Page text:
The feminist Eliska Vincent collected a huge library on feminism and on the communards.[6] On her death in 1914 she bequeathed the collection to the Musée social in the hope that it would organize a feminist institute. The museum created a section for women's studies in 1916, but despite the efforts of Vincent's executors, Marguerite Durand and Maria Vérone, the museum did not accept the archives.[6] The legacy, estimated to include 600,000 documents, was rejected in 1919.[7] The reason was the cost of paying off outstanding tax debts.[8] Vincent's collection has disappeared and was probably destroyed.[6]

Influence[edit]

Stepped boulevard design advocated by Eugène Hénard to create more green space in the city

The staff of the Musée social had diverse views, but were generally in favor of reform, and were influential in inspiring many parliamentary bills. At one time the institute was called "the antechamber of the House." The most conspicuous role of the institute was in bills related to urban planning, including maintaining a green belt around Pairs where the old fortifications had stood, managing the expansion of cities and providing social housing.[1] Between 1894 and 1914 over 500 members of the Musée social wrote leaflets and brochures, gave lectures, studied conditions abroad and responded to all requests. In 1900 the Musée social gave 1,200 written replies and 3,299 oral consultations. Under pressure from economists and the followers of Louis Pasteur the institute moved from supporting a philanthropic approach to handling social issues to one of greater state intervention.[4]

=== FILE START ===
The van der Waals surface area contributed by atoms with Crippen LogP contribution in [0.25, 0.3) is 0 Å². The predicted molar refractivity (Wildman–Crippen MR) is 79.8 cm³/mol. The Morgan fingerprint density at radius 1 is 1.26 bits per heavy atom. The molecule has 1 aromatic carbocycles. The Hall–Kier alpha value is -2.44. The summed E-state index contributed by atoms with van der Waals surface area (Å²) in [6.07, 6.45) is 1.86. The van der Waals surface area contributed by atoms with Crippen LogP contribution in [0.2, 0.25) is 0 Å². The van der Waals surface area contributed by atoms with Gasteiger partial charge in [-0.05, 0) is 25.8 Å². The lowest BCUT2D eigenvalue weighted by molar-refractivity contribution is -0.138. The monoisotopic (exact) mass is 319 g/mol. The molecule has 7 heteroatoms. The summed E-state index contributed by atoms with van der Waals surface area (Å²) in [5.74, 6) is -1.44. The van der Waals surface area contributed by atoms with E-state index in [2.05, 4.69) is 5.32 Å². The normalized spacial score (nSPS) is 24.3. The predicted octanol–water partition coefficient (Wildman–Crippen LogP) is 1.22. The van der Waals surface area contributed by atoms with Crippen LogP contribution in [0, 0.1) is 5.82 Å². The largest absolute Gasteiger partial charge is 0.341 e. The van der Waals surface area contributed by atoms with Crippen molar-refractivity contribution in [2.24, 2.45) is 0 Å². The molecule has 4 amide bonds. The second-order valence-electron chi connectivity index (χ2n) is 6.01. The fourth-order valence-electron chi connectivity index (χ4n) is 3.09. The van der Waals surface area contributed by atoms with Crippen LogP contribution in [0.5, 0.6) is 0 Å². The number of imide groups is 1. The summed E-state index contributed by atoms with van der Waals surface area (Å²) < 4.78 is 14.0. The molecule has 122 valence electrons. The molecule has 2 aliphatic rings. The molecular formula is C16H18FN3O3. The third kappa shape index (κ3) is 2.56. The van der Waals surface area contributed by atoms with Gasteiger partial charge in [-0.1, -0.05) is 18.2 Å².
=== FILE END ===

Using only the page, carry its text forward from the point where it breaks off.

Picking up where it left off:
In 1903 the architect and influential urban planner Eugène Hénard proposed using the land reserved for the obsolete Paris fortifications as the basis for a belt of parks.[9] Hénard wanted to develop better radial thoroughfares, and to take the opportunity presented by demolition of the old city fortifications to build a ring road and new parks and housing.[10] This was supported by the Musée Social, which in 1910 asked citizens to vote in the forthcoming elections for candidates who backed the parkland and urban conservation programs.[9]

In 1908 Hénard headed one of two committees of the Musee Social. His committee was responsible for identifying urban and rural hygiene problems and proposing solutions, while the other committee was to draft legislation and find legal methods for implementing his group's proposals.[11] In November 1911 Henri Prost was assigned to assist Hénard, since he was in poor health.[12] Hénard proposed new housing units with a staggered arrangement so as to maximize the light received by each apartment and to create more recreational space. He received strong support from the Musée Social and from other urban planners, but was opposed by real estate investors who feared the impact of his planned 75,000 apartment units. After World War I (1914-1918) most of the fortifications area that was to be used for his projects was instead sold in independent parcels to various developers.[13]

Later years[edit]

After World War II the institute became less influential, reverting to a research and documentation role. In 1963 it merged with the Office central des œuvres de bienfaisance (OCOB: Central Office for Charities) which evaluated and coordinated charities to ensure effective use of funds. The new organization was called the Centre d’études, de documentation, d’information et d’action sociales - Musée social (CEDIAS: Centre for Studies, Documentation, Information and Social Action - Social museum).[1]

References[edit]

Citations